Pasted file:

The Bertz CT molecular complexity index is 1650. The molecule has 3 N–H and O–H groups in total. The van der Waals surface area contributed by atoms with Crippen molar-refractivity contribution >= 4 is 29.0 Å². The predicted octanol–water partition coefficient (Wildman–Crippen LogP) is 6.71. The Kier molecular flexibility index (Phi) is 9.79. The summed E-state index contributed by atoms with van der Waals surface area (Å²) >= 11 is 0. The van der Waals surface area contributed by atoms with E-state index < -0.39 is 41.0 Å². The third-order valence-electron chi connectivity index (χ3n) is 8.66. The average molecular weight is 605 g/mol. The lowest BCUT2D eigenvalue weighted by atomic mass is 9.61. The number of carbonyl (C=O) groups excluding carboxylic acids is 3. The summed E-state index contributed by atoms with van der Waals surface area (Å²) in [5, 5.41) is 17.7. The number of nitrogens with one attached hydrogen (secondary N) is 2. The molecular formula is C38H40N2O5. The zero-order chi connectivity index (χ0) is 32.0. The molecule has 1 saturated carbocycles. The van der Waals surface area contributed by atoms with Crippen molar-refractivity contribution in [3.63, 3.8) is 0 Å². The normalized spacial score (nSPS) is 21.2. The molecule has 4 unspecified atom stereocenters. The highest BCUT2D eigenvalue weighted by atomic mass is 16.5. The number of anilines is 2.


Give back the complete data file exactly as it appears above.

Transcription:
The Bertz CT molecular complexity index is 1650. The molecule has 3 N–H and O–H groups in total. The van der Waals surface area contributed by atoms with Crippen molar-refractivity contribution >= 4 is 29.0 Å². The predicted octanol–water partition coefficient (Wildman–Crippen LogP) is 6.71. The Kier molecular flexibility index (Phi) is 9.79. The summed E-state index contributed by atoms with van der Waals surface area (Å²) >= 11 is 0. The van der Waals surface area contributed by atoms with E-state index < -0.39 is 41.0 Å². The third-order valence-electron chi connectivity index (χ3n) is 8.66. The average molecular weight is 605 g/mol. The lowest BCUT2D eigenvalue weighted by atomic mass is 9.61. The number of carbonyl (C=O) groups excluding carboxylic acids is 3. The summed E-state index contributed by atoms with van der Waals surface area (Å²) in [5, 5.41) is 17.7. The number of nitrogens with one attached hydrogen (secondary N) is 2. The molecular formula is C38H40N2O5. The zero-order chi connectivity index (χ0) is 32.0. The molecule has 1 saturated carbocycles. The van der Waals surface area contributed by atoms with Crippen molar-refractivity contribution in [3.63, 3.8) is 0 Å². The normalized spacial score (nSPS) is 21.2. The molecule has 4 unspecified atom stereocenters. The highest BCUT2D eigenvalue weighted by atomic mass is 16.5. The number of anilines is 2.